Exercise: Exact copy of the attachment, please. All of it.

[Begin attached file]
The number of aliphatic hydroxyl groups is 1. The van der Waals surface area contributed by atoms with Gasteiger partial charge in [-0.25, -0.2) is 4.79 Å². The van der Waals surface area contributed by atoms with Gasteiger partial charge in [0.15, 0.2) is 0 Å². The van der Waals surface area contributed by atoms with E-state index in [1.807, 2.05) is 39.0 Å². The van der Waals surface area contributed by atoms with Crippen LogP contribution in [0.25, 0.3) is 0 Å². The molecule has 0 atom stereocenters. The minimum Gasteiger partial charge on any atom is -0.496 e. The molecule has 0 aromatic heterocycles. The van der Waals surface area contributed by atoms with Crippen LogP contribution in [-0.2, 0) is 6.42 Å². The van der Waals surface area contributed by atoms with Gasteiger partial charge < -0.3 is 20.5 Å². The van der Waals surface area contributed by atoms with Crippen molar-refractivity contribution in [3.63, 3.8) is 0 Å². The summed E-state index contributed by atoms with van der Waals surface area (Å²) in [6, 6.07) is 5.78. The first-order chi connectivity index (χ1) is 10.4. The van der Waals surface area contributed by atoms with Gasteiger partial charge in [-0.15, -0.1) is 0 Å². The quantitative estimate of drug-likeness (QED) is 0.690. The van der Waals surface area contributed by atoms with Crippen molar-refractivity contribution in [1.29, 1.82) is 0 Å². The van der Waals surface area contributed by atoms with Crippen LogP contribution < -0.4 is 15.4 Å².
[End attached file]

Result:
The number of aliphatic hydroxyl groups is 1. The van der Waals surface area contributed by atoms with Gasteiger partial charge in [-0.25, -0.2) is 4.79 Å². The van der Waals surface area contributed by atoms with Gasteiger partial charge in [0.15, 0.2) is 0 Å². The van der Waals surface area contributed by atoms with E-state index in [1.807, 2.05) is 39.0 Å². The van der Waals surface area contributed by atoms with Crippen LogP contribution in [0.25, 0.3) is 0 Å². The molecule has 0 atom stereocenters. The minimum Gasteiger partial charge on any atom is -0.496 e. The molecule has 0 aromatic heterocycles. The van der Waals surface area contributed by atoms with Crippen LogP contribution in [-0.2, 0) is 6.42 Å². The van der Waals surface area contributed by atoms with Gasteiger partial charge < -0.3 is 20.5 Å². The van der Waals surface area contributed by atoms with Crippen molar-refractivity contribution in [3.63, 3.8) is 0 Å². The summed E-state index contributed by atoms with van der Waals surface area (Å²) in [6, 6.07) is 5.78. The first-order chi connectivity index (χ1) is 10.4. The van der Waals surface area contributed by atoms with Gasteiger partial charge in [-0.15, -0.1) is 0 Å². The quantitative estimate of drug-likeness (QED) is 0.690. The van der Waals surface area contributed by atoms with Crippen molar-refractivity contribution in [1.29, 1.82) is 0 Å². The van der Waals surface area contributed by atoms with Crippen LogP contribution < -0.4 is 15.4 Å².